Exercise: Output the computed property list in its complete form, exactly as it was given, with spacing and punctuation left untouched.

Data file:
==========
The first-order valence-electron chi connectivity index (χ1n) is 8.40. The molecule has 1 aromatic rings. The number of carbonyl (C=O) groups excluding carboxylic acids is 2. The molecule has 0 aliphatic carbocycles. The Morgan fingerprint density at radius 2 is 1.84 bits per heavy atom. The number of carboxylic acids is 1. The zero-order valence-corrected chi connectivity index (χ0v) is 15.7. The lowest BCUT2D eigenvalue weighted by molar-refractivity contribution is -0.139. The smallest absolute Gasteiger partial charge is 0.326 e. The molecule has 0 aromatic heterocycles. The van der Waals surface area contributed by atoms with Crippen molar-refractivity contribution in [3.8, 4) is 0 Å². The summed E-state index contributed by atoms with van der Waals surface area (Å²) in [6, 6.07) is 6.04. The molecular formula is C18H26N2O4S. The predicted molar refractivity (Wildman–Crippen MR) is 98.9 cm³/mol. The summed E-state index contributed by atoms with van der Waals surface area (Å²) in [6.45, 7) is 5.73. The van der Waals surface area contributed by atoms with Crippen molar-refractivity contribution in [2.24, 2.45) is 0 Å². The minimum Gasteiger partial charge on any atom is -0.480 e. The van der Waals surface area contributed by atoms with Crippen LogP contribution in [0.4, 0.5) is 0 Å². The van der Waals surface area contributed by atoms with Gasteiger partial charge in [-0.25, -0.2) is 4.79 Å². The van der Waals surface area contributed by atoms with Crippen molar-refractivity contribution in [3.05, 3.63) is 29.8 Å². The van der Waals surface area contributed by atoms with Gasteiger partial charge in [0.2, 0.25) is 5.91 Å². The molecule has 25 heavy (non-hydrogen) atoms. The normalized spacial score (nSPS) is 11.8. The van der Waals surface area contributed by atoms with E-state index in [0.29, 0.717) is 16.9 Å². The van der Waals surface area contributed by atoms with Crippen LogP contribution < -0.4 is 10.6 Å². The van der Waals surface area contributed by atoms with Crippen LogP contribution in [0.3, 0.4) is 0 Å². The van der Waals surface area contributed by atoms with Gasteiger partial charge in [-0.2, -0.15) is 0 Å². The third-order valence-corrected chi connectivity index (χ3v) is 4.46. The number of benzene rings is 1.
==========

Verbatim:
The first-order valence-electron chi connectivity index (χ1n) is 8.40. The molecule has 1 aromatic rings. The number of carbonyl (C=O) groups excluding carboxylic acids is 2. The molecule has 0 aliphatic carbocycles. The Morgan fingerprint density at radius 2 is 1.84 bits per heavy atom. The number of carboxylic acids is 1. The zero-order valence-corrected chi connectivity index (χ0v) is 15.7. The lowest BCUT2D eigenvalue weighted by molar-refractivity contribution is -0.139. The smallest absolute Gasteiger partial charge is 0.326 e. The molecule has 0 aromatic heterocycles. The van der Waals surface area contributed by atoms with Crippen molar-refractivity contribution in [3.8, 4) is 0 Å². The summed E-state index contributed by atoms with van der Waals surface area (Å²) in [6, 6.07) is 6.04. The molecular formula is C18H26N2O4S. The predicted molar refractivity (Wildman–Crippen MR) is 98.9 cm³/mol. The summed E-state index contributed by atoms with van der Waals surface area (Å²) in [6.45, 7) is 5.73. The van der Waals surface area contributed by atoms with Crippen molar-refractivity contribution in [2.24, 2.45) is 0 Å². The minimum Gasteiger partial charge on any atom is -0.480 e. The van der Waals surface area contributed by atoms with Crippen LogP contribution in [0.4, 0.5) is 0 Å². The van der Waals surface area contributed by atoms with Gasteiger partial charge in [-0.25, -0.2) is 4.79 Å². The van der Waals surface area contributed by atoms with Crippen molar-refractivity contribution in [3.05, 3.63) is 29.8 Å². The van der Waals surface area contributed by atoms with Gasteiger partial charge in [0.2, 0.25) is 5.91 Å². The molecule has 25 heavy (non-hydrogen) atoms. The normalized spacial score (nSPS) is 11.8. The van der Waals surface area contributed by atoms with E-state index in [0.29, 0.717) is 16.9 Å². The van der Waals surface area contributed by atoms with Crippen LogP contribution < -0.4 is 10.6 Å². The van der Waals surface area contributed by atoms with Crippen LogP contribution in [0.3, 0.4) is 0 Å². The van der Waals surface area contributed by atoms with Gasteiger partial charge in [-0.2, -0.15) is 0 Å². The third-order valence-corrected chi connectivity index (χ3v) is 4.46. The number of benzene rings is 1.